Of all the showgrams, I get to hear Norm the least. But I found myself in the car doing some work-avoiding chore or another the other day and was pleased to see that it was Norm time. I tuned in and caught almost all of Norm’s amazing report on his research into the evidence that the Cowboys’ – which is to say, Jerry Jones’s – financial condition may not be entirely healthy. If you did not hear it, the gist of it was this: Norm pointed to a number of pieces of evidence, some of them apparently not previously reported, that the Cowboys/Jones might be having some financial problems – and they might be severe. I won’t go into detail, I’m guessing most of you heard it, or heard about it. He considered both expenses and revenue.
This was an absolutely terrific piece of work by Norm. To the best of my knowledge, it was original reporting, and might even qualify as something of a scoop. I do not regularly read the News or Star-Telegram sports pages, but I do not remember hearing anyone else reporting on the techniques the Cowboys are using to fill the stadium. Nor do I recall anyone putting together pieces of evidence to paint a picture of possible financial unrest in the Jones regime.
I have two thoughts on this, one pretty obvious and the other a little less so.
FIRST: This was a real feather in The Ticket’s cap. If The Ticket becomes known not only for first-rate saloon sports/guy talk but also great reporting – and Norm’s segment actually goes beyond original reporting all the way to what one might even consider investigative reporting – man, there’s no longer any reason not to listen to the station if you’re a sportsy kinda guy or gal. Acquaintances of mine who don’t listen to The Ticket say that the station has too much guy, not enough sport. I would never advocate a diminution in guy talk, but if The Ticket did original sports reporting, there would be no excuse for any North Texas sports fan not to listen to The Little One, because no other local sports-talk station is doing original reporting, at least none that has come to Your Plainsman's attention. You wanna be a sportsy station? Great – hire someone discover news about sports. What The Ticket does now does not qualify as sports reporting. But what Norm threw out this week did. And it was riveting, news-making radio. Don’t send that clip to the Marconi people – send it to the Pulitzer people. (Except . . . there’s no Pulitzer for radio work. I doubt the Nobel people would have a lot of interest either, too bad for them.)
SECOND: OK, so it was great work by Norm, Norm is great, what else is new. As you know, Your Faithful Plainsman is at least as interested in trying to figure out stuff about what goes on behind the scenes as it is in what we hear on the showgrams themselves. And Norm’s great work caused something to happen here that I think we need to applaud.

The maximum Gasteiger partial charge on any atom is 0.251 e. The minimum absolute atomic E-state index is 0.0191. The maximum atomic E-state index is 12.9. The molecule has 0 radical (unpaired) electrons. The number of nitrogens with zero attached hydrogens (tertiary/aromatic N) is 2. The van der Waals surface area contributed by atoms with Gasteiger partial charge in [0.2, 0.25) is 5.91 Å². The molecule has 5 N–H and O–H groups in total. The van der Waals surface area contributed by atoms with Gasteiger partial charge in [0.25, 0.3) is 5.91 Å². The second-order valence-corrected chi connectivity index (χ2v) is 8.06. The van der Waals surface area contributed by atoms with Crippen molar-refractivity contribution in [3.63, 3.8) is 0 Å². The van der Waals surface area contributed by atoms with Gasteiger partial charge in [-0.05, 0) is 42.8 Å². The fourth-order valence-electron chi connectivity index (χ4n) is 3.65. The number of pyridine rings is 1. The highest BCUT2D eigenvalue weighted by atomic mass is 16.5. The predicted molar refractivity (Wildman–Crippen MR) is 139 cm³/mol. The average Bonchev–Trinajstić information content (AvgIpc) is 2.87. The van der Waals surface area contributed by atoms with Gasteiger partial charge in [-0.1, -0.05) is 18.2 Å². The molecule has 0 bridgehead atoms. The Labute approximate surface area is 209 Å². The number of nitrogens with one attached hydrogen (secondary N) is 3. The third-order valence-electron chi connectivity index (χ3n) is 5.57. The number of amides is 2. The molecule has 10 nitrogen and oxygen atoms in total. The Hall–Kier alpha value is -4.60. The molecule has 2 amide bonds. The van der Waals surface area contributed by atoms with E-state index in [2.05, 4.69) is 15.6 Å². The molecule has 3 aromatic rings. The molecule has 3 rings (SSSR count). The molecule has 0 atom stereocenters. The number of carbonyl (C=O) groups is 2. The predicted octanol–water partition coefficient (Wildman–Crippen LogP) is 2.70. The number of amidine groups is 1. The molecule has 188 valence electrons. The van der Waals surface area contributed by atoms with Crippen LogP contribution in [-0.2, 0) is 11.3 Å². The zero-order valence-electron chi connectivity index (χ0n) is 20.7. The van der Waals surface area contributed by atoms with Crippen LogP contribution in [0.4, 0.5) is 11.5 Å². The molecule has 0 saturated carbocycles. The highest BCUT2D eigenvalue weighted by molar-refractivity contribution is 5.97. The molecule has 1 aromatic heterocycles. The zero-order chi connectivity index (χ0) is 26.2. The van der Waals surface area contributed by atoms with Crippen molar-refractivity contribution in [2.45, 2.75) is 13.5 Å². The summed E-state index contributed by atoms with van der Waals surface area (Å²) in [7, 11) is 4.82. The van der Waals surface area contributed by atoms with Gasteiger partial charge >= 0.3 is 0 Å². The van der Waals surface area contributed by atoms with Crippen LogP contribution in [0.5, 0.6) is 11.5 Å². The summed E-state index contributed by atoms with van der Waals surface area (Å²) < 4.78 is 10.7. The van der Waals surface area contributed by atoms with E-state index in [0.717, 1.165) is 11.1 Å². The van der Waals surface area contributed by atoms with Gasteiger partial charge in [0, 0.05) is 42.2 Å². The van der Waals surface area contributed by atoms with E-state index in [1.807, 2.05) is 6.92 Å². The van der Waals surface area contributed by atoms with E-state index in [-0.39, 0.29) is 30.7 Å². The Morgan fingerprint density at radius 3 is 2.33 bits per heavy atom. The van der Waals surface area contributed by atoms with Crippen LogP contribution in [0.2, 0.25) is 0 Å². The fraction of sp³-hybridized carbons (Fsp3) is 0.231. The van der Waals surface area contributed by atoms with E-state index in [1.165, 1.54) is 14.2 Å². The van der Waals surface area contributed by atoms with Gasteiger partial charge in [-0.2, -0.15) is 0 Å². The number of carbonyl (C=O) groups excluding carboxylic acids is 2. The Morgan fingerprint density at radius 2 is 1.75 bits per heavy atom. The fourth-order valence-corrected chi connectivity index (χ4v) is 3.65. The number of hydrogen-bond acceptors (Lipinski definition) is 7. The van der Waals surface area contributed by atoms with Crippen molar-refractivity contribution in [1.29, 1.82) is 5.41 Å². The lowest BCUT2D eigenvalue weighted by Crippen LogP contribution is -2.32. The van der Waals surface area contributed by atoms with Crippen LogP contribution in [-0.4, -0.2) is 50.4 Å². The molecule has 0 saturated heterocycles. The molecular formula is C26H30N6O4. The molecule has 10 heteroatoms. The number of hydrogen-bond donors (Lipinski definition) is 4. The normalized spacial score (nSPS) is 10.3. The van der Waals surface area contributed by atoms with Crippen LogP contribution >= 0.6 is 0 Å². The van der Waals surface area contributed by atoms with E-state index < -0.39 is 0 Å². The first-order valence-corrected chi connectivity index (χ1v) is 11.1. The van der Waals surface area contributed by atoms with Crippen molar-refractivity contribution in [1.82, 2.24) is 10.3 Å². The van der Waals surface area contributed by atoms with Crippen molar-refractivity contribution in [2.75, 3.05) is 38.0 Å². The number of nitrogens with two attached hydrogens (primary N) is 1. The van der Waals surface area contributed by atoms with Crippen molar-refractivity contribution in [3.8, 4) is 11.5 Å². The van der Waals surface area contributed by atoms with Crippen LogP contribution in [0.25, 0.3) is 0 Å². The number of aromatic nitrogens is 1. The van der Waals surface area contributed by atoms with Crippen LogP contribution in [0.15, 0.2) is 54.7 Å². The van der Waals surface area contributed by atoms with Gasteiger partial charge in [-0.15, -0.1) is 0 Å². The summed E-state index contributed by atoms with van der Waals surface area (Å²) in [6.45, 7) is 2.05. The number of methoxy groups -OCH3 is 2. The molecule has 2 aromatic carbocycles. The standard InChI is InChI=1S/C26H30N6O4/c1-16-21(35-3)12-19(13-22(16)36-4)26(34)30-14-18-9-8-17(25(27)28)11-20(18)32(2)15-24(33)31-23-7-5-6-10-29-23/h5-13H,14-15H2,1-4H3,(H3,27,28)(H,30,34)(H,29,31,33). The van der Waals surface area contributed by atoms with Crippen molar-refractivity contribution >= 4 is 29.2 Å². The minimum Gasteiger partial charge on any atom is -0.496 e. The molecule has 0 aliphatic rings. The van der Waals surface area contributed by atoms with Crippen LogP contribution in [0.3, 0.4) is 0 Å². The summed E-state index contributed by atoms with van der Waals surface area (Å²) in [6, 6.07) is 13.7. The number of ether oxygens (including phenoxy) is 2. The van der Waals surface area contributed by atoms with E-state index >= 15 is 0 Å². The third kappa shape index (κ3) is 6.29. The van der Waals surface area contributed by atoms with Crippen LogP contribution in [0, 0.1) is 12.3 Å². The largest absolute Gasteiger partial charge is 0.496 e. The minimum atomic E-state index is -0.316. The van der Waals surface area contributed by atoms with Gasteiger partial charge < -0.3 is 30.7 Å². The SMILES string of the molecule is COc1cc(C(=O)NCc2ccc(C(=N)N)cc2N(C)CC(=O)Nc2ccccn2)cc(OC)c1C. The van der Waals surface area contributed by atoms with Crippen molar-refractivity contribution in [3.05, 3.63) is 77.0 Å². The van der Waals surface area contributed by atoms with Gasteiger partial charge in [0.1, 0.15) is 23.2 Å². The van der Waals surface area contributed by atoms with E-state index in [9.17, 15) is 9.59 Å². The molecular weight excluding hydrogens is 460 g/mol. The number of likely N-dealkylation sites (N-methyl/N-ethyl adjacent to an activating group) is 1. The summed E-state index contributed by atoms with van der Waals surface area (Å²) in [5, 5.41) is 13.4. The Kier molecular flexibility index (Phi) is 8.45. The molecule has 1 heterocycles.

Someone at The Ticket said: Hey – this is amazing stuff. We need to leverage this within the station. Let’s run Norm’s investigation as a segment on The Musers. And so they did, and it was as interesting there as it was on Norm’s show. (Unfortunately, while I knew the Norm segment was coming up on The Musers, I was not in a position to pay close attention. It is my impression that Norm was a live guest on The Musers, but I could not tell from the snippets I heard whether Norm was on live or whether they were replaying his original report, and I’m too lazy to download the podcast. I think Norm's Muser gig was live, but if anyone can advise I’d be grateful. Whether Norm was live with the Musers or on tape, the analysis is the same.)
I’d love to know how that went down. Was it a Muser who realized the gold Norm had panned out of the bits and pieces of Cowboy news that came his way? Or was it Program Director Jeff Catlin? Or Assistant Program Director Rich Phillips who went to bat for increased exposure for Norm’s hard work? Or someone else who thought that Norm’s insights deserved a drive-time audience? Muser producer Michael Fernandez, maybe?
Not that it matters whose idea it was. But I’d like to give credit where it is due. The decision to give Norm a prominent chunk of The Musers’ time illustrates the fact that even though we all enjoy what appears to be the somewhat ramshackle construction of The Ticket’s broadcast day, someone at The Ticket/Cumulus is on the ball. Someone actually thinks about how to put this product out on the air. It’s not just a buncha white guys (and Donovan) sitting around talking. It’s – all right, I’m going to get a little gooey on you here – an art to throw 13.5 hours of pretty cool programming out there every day, and to keep it on top for ratings period after ratings period. The Ticket is one amazing media property and it’s decisions like this, and the talent of its stars, that keep it going strong.
Of additional interest is the fact that Norm’s investigations were reprised on The Musers and not on The Hardline. Which makes me wonder if Junior or George might have taken an interest in Norm’s discoveries and urged their inclusion on their show. I will say that I didn’t sense the slightest resentment from any Muser in Norm’s cameo appearance.
Whoever it was, both Norm’s original report and the decision to let Norm guest on The Musers is the kind of work that elevates a station like The Ticket from Your Source for Fart and Dick Humor to an essential destination for people who are serious about DFW sports.